The largest percentage of any library’s budget is dedicated to its personnel. Ensuring that the library staff is well-trained, well-coordinated, and well-motivated, is essential to excellent customer service. Library Strategies helps libraries focus on improvements through a variety of methods, including staffing studies at the organization level as well as position-specific analysis, staff retreats and workshops for idea generation and team building, interviewing key stakeholders, and other best practices. The result is increased organizational efficiency and effectiveness. Most importantly, we have the experience to tailor the appropriate method to your goals for a unique – and highly successful – outcome.
The City of Duluth contracted with Library Strategies to recommend efficiencies for its next year’s budget by examining the Duluth Public Library’s operations and facility with the goal of maintaining or improving scope and quality of library services. This was to be done concurrently with an architectural team developing a facilities alternative plan for the library for the city’s consideration.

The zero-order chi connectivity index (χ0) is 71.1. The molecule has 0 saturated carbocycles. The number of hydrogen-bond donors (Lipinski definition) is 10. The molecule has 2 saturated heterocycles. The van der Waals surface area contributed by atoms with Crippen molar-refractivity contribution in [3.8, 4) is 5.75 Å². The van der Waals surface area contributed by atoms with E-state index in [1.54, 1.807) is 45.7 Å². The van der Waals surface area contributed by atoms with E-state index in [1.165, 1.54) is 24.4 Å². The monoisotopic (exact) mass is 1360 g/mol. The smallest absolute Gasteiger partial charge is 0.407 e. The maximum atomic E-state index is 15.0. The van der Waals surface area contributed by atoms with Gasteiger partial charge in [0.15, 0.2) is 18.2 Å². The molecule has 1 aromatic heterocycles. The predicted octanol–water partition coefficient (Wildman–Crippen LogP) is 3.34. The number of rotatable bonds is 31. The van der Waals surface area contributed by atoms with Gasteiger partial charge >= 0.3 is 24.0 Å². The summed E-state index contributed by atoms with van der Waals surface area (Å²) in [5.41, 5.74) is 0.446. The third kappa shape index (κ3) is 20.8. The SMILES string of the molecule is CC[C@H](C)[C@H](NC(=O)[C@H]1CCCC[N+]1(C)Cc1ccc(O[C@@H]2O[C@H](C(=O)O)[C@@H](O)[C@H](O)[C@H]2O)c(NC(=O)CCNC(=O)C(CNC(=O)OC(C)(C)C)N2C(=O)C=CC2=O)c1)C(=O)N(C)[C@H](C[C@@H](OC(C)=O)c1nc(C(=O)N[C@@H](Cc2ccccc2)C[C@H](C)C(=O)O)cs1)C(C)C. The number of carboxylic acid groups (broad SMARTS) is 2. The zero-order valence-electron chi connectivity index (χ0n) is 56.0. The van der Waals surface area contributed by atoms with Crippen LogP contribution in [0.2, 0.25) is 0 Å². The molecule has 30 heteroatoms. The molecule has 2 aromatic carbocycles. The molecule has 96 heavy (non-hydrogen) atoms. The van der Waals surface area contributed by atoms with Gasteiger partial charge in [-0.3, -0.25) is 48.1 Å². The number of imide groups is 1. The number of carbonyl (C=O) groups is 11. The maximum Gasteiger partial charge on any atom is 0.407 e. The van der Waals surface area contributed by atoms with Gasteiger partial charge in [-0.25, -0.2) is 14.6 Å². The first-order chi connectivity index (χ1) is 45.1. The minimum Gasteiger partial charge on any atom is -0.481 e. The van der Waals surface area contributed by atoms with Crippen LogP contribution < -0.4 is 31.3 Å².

Library Strategies consultants interviewed key library staff and conducted a full-staff retreat. Consultants also attended meetings between city officials and library staff, as well as the library’s Board of Trustees. Duluth Public Library was benchmarked against other regional libraries, a staffing study was conducted, and advice on operational efficiencies was offered. Additionally recommendations were developed allowing the library to move from a traditional, siloed, and staff-intensive library to a more open, self-service model, which allowed staff time to provide better customer service through more meaningful interactions.
Although reporting independently, the Library Strategies consultants and the architectural team were able to inform each other’s work, leveraging their respective expertise for deliverables that could be immediately implemented with longer-term improvements built into each of the facility options presented to the city. In this way, changes were justified, efficiencies realized, and planning begun for a new facility rooted in 21st Century library practices.